February 9, 2015

I’m reading this book and it’s predictable. Which isn’t awful. The characters are amusing enough and it’s not great, but it’s not bad. But it got me thinking…

I’ve also been reading this book a little bit every night before bed. I think I started, I mean really I started a few weeks ago, put it down for a week or so then finally picked it back up. I never read like that. I sit and read books. I immerse myself in the world, resent having to put them down to eat or drink or whatever and finish them in a few hours. This is why I find bookmarks an implicit defeat – I finally had to put the book down for some reason. Unless they’re over 450 pages and then I read it over 2 or 3 days depending on how interested I am in the story.

The point is, what was it about this book that I was able to so casually put it down? Then I realized, there’s zero story tension. Again, in this book I don’t mind it. But that’s how I made the connection between predictability and story tension.

Everyone has read a predictable book. Sometimes it bothers you that you know exactly what’s going to happen next and sometimes, not so much. But predictability eradicates story tension. So, then the characters have to work harder to make up the deficiency.

I’ve been thinking a lot about story tension in my own writing. How does one create it in the reader? What are the tricks and the tools and the pacing. Because I write third person omniscient. I pretty much just lay it out there for my reader – every emotion, every motivation – cards on the table. So, then how do I also generate tension when there’s less mystery?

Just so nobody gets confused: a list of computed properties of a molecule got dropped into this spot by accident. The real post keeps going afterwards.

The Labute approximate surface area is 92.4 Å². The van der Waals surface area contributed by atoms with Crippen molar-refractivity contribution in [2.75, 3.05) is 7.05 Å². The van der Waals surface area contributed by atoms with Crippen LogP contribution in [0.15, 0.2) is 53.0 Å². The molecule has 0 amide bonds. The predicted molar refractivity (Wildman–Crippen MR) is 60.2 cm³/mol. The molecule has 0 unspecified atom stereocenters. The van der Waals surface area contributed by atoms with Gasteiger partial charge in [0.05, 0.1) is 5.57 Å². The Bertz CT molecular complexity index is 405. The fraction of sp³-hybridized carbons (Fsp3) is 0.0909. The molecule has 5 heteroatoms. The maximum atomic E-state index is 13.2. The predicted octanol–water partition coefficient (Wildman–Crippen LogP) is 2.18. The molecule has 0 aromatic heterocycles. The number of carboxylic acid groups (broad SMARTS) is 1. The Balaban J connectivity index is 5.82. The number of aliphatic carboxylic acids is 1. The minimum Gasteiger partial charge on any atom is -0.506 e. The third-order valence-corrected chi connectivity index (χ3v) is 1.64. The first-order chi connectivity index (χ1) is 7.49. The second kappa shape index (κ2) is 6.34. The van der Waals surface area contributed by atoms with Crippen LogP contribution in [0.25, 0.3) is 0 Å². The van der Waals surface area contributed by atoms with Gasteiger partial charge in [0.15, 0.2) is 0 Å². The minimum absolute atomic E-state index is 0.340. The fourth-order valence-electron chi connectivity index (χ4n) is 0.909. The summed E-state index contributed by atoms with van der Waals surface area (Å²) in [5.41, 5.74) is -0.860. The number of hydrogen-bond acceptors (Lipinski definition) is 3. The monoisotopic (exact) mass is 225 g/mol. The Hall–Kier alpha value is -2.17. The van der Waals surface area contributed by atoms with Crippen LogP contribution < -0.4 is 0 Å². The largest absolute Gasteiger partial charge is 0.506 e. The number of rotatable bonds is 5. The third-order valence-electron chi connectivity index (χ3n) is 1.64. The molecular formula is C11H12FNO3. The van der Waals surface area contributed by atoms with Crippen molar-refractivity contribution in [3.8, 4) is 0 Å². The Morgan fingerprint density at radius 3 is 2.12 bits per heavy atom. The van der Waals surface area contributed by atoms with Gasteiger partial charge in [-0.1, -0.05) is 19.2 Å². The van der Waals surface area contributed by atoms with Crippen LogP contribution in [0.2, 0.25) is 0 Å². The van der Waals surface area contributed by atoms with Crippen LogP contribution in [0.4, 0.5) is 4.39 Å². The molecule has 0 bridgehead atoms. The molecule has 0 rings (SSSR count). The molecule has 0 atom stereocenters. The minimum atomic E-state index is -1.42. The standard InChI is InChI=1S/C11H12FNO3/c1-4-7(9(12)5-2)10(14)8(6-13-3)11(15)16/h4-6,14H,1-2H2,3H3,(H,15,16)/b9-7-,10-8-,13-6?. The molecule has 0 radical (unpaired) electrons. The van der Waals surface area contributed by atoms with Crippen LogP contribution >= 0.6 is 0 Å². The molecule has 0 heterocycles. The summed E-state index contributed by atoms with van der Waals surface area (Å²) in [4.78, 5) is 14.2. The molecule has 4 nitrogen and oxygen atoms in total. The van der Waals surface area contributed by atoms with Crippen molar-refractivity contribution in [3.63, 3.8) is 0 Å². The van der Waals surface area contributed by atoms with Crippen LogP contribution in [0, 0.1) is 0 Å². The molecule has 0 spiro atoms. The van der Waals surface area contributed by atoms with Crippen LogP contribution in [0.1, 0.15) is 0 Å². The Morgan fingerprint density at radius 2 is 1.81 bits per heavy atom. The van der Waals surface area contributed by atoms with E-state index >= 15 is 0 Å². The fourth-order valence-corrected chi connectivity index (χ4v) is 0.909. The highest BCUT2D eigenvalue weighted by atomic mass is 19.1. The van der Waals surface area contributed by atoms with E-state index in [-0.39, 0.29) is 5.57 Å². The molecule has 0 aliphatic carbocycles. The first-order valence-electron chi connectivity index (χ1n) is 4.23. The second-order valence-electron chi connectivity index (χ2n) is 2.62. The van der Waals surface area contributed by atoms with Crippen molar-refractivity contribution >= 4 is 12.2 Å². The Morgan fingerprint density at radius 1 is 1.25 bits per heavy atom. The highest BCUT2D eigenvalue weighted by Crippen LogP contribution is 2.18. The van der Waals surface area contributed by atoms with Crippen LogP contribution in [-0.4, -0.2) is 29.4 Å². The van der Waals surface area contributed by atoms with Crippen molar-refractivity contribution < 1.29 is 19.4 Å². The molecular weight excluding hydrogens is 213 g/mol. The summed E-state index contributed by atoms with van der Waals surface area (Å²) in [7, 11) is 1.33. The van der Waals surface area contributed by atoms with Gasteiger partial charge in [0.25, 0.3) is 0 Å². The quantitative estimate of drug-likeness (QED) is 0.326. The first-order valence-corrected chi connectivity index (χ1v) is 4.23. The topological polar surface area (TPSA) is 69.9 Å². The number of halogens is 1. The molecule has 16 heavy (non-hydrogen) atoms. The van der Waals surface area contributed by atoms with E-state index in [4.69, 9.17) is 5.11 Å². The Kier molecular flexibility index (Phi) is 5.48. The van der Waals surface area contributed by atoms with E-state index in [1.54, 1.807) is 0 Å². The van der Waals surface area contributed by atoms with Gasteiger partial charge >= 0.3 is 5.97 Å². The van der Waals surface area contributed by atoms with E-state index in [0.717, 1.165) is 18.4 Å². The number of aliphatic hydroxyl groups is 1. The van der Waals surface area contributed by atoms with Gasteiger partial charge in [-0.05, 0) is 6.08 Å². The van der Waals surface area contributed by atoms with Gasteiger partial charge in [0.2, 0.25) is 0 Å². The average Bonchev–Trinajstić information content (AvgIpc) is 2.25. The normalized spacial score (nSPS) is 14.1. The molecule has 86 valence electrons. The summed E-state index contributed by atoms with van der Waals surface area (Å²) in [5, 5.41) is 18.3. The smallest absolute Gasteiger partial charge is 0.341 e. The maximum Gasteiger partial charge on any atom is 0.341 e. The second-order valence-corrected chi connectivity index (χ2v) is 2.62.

Because the unknown is one of the easy ways to create story tension. I have to keep reading because I have to know. Who the bad guy is or where the treasure is hiding; what are they going to find or when is that character going to find out! And then there’s the romantic tension – when are they going to get together?!

It all plays into engaging the reader. If they know what’s going to happen next in the plot you have to work that much harder to create it in other places. Or compensate for that tension in other ways.

Or…. lay a trail of crumbs that makes the reader think the story is predictable to lull them into their expectations just so you can subvert them. That would be awesome too.

Pin it up:
Story Courses Predictability pinterest

Posted in: Craft, Story Courses ~

Browse Books

2 responses to “the key to predictability

    • Annie

      Thanks 🙂 Sometimes I’ll keep reading if I really like the characters and just want to hang out with them for a while. But if that’s the case – the author needs to have created really good characters that are enough to be the only thing keeping me hooked. It’s not easy 🙂